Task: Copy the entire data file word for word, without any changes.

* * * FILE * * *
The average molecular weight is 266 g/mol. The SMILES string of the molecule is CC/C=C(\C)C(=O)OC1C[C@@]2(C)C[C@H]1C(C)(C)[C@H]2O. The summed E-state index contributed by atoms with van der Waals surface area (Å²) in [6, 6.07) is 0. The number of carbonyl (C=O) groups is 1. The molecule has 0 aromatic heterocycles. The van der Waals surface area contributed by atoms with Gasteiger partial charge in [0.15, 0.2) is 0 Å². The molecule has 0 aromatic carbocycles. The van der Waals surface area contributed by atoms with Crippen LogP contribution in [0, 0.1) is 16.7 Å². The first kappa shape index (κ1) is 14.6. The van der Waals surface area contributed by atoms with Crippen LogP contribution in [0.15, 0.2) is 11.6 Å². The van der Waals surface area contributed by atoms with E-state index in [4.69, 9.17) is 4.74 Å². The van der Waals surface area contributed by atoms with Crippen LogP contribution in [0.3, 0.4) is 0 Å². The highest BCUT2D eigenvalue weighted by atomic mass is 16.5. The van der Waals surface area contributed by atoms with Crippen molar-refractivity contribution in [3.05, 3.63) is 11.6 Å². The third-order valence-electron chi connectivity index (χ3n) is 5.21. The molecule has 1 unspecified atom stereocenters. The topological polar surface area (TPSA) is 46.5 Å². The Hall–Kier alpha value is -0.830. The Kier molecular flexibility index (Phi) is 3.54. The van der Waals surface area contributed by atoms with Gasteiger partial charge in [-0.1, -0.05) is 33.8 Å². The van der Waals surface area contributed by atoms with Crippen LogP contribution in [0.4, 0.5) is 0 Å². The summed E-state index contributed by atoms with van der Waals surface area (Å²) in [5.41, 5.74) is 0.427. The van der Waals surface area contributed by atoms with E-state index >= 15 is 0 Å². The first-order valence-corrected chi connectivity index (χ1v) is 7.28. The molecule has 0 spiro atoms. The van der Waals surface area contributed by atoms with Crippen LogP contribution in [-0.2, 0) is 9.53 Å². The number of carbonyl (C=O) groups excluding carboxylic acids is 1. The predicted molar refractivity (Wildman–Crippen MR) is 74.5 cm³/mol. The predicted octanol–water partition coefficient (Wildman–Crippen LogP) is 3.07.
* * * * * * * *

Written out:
The average molecular weight is 266 g/mol. The SMILES string of the molecule is CC/C=C(\C)C(=O)OC1C[C@@]2(C)C[C@H]1C(C)(C)[C@H]2O. The summed E-state index contributed by atoms with van der Waals surface area (Å²) in [6, 6.07) is 0. The number of carbonyl (C=O) groups is 1. The molecule has 0 aromatic heterocycles. The van der Waals surface area contributed by atoms with Gasteiger partial charge in [0.15, 0.2) is 0 Å². The molecule has 0 aromatic carbocycles. The van der Waals surface area contributed by atoms with Crippen LogP contribution in [0, 0.1) is 16.7 Å². The first kappa shape index (κ1) is 14.6. The van der Waals surface area contributed by atoms with Crippen LogP contribution in [0.15, 0.2) is 11.6 Å². The van der Waals surface area contributed by atoms with E-state index in [4.69, 9.17) is 4.74 Å². The van der Waals surface area contributed by atoms with Crippen LogP contribution in [0.3, 0.4) is 0 Å². The highest BCUT2D eigenvalue weighted by atomic mass is 16.5. The van der Waals surface area contributed by atoms with Crippen molar-refractivity contribution in [3.05, 3.63) is 11.6 Å². The third-order valence-electron chi connectivity index (χ3n) is 5.21. The molecule has 1 unspecified atom stereocenters. The topological polar surface area (TPSA) is 46.5 Å². The Hall–Kier alpha value is -0.830. The Kier molecular flexibility index (Phi) is 3.54. The van der Waals surface area contributed by atoms with Gasteiger partial charge in [-0.1, -0.05) is 33.8 Å². The van der Waals surface area contributed by atoms with Crippen LogP contribution in [0.4, 0.5) is 0 Å². The summed E-state index contributed by atoms with van der Waals surface area (Å²) in [5.41, 5.74) is 0.427. The van der Waals surface area contributed by atoms with E-state index >= 15 is 0 Å². The first-order valence-corrected chi connectivity index (χ1v) is 7.28. The molecule has 0 spiro atoms. The van der Waals surface area contributed by atoms with Crippen LogP contribution in [-0.2, 0) is 9.53 Å². The number of carbonyl (C=O) groups excluding carboxylic acids is 1. The predicted molar refractivity (Wildman–Crippen MR) is 74.5 cm³/mol. The predicted octanol–water partition coefficient (Wildman–Crippen LogP) is 3.07.